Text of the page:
Hollywood fantasy meets Dr. Kevorkian in this drolly dark tale of a depressive Candide who decides to stage his suicide as a movie. When his glory-hungry handlers realize that his death is their only ticket to the big time, protag finds it hard to back out. In their feature debut, helmer Mark Osborne and his brother, scripter-star Kent Osborne, make an impressive showing with a smart, carefully modulated dissection of the manias bred by pop-media imagery. Whether or not its offbeat, expertly acted mix of surrealism, satire and idiosyncratic comedy catapults it from fest to theatrical exposure, pic marks its sibling co-creators as talents to watch, together and individually.
Set in suburban L.A., tale seems to spin from the addled head of Emile (Kent Osborne), a bright-eyed young couch potato who spends his days glued to the tube , fixating especially on sitcoms and nature documentaries. When TV isn’t making Emile inordinately happy, it makes him try to kill himself, which he’s doing one day, rather messily, when he gets a call telling him his application to work in a nearby motel has been accepted.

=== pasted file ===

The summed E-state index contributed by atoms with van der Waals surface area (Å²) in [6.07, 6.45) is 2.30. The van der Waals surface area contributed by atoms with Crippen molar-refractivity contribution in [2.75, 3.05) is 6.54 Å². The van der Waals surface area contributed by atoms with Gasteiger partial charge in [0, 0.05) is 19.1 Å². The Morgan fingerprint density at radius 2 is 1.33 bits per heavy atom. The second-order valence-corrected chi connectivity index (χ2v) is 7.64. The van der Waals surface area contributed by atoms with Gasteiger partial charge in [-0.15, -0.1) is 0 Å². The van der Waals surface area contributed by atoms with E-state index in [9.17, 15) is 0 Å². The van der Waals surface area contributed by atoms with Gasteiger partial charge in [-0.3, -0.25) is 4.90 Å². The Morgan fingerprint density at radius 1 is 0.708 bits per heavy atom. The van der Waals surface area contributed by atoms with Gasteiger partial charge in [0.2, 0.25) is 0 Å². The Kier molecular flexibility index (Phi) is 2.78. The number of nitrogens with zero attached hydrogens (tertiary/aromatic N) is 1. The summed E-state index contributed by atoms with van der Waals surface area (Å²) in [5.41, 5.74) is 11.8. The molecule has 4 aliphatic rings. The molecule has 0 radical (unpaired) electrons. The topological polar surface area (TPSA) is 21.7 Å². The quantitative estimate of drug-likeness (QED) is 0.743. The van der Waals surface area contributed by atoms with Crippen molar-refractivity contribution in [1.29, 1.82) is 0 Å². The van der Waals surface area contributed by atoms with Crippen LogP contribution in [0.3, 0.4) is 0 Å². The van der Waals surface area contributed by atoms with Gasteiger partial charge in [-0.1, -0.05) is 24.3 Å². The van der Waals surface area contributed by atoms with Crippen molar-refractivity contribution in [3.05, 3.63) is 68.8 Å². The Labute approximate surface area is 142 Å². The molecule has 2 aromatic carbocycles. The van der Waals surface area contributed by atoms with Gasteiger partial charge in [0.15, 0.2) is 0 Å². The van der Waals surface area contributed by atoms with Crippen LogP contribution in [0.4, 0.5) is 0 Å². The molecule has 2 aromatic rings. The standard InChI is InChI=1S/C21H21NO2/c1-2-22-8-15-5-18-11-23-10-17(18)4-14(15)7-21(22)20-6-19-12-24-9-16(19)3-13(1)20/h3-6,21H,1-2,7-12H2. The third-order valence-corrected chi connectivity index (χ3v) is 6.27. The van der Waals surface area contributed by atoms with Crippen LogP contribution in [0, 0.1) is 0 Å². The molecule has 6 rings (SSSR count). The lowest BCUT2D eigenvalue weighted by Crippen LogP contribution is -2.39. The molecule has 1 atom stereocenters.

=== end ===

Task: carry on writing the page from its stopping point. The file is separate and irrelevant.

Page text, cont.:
Assigned the night shift and partnered with humorless, officious Henry (David Koechner), Emile attains a kind of bottom-rung capitalist nirvana. When snack time arrives nightly, he goes to a huge, brightly lit supermarket and fantasizes floating among the aisles. But this happiness, too, eventually verges into thoughts of ending it all, and Emile suddenly has a new idea: he’ll videotape the act and send the tape to the girl who rejected him.
Getting the videotape to its recipient poses a problem, though, so Emile enlists Henry’s help. Thus does a simple act of self-extermination become a project. Henry brings in his friend Andrew (Vince Vieluf), who regards himself as a movie expert because his uncle directed episodes of “Mama’s Family.” Soon enough, Emile’s tape becomes an important documentary-in-the-making, then something even grander, with gaffers, makeup artists and studio execs buzzing in and out.
Not surprisingly, all this activity and common purpose makes Emile happy again. But who wants to hear it when says he’s thinking of not killing himself after all? That’s right: no one. Yet returning to Plan A, as he’s soon persuaded to do, has its own complications.
Never an outright yokker, pic makes its points mainly through sly, deadpan character comedy and absurdist touches. Early on, Emile’s mind occasionally glides into TV-bright, surreal, upbeat fantasies that are dexterously staged and filmed. Throughout, helmer Mark Osborne displays a sure, imaginative hand, getting vivid, memorably funny perfs from his fresh-faced brother as well as supporting players Koechner and Vieluf. Other thesping and tech credits are top-notch.